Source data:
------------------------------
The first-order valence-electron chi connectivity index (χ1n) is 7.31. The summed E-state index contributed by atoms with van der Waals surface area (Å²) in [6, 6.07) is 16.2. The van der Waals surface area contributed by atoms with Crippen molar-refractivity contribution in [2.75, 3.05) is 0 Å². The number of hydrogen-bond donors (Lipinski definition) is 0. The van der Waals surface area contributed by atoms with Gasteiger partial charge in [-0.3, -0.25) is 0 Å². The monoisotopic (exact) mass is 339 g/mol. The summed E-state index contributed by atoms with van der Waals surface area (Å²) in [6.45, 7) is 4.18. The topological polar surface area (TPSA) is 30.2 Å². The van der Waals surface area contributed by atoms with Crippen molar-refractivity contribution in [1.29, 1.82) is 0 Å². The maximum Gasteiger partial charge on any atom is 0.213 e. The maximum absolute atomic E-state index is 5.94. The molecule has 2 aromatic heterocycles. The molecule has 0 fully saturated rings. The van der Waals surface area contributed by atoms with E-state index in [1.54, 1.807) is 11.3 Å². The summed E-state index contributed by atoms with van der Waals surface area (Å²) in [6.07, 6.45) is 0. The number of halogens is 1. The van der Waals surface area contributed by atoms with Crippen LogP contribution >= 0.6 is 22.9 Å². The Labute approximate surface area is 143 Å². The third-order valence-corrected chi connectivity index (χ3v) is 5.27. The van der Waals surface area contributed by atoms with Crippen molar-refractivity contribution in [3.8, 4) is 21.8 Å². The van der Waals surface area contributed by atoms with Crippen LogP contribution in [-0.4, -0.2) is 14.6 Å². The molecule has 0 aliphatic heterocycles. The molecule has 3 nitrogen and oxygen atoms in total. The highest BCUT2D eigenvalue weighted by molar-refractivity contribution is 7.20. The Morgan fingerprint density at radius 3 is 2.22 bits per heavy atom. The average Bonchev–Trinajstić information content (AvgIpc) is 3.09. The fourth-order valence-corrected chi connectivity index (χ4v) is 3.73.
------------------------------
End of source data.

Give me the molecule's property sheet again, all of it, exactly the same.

The first-order valence-electron chi connectivity index (χ1n) is 7.31. The summed E-state index contributed by atoms with van der Waals surface area (Å²) in [6, 6.07) is 16.2. The van der Waals surface area contributed by atoms with Crippen molar-refractivity contribution in [2.75, 3.05) is 0 Å². The number of hydrogen-bond donors (Lipinski definition) is 0. The van der Waals surface area contributed by atoms with Gasteiger partial charge in [-0.3, -0.25) is 0 Å². The monoisotopic (exact) mass is 339 g/mol. The summed E-state index contributed by atoms with van der Waals surface area (Å²) in [6.45, 7) is 4.18. The topological polar surface area (TPSA) is 30.2 Å². The van der Waals surface area contributed by atoms with Crippen molar-refractivity contribution in [1.29, 1.82) is 0 Å². The maximum Gasteiger partial charge on any atom is 0.213 e. The maximum absolute atomic E-state index is 5.94. The molecule has 2 aromatic heterocycles. The molecule has 0 fully saturated rings. The van der Waals surface area contributed by atoms with E-state index in [1.54, 1.807) is 11.3 Å². The summed E-state index contributed by atoms with van der Waals surface area (Å²) in [6.07, 6.45) is 0. The number of halogens is 1. The van der Waals surface area contributed by atoms with Crippen LogP contribution >= 0.6 is 22.9 Å². The Labute approximate surface area is 143 Å². The third-order valence-corrected chi connectivity index (χ3v) is 5.27. The van der Waals surface area contributed by atoms with Crippen molar-refractivity contribution in [3.8, 4) is 21.8 Å². The van der Waals surface area contributed by atoms with Crippen LogP contribution in [-0.4, -0.2) is 14.6 Å². The molecule has 0 aliphatic heterocycles. The molecule has 3 nitrogen and oxygen atoms in total. The highest BCUT2D eigenvalue weighted by molar-refractivity contribution is 7.20. The Morgan fingerprint density at radius 3 is 2.22 bits per heavy atom. The average Bonchev–Trinajstić information content (AvgIpc) is 3.09. The fourth-order valence-corrected chi connectivity index (χ4v) is 3.73.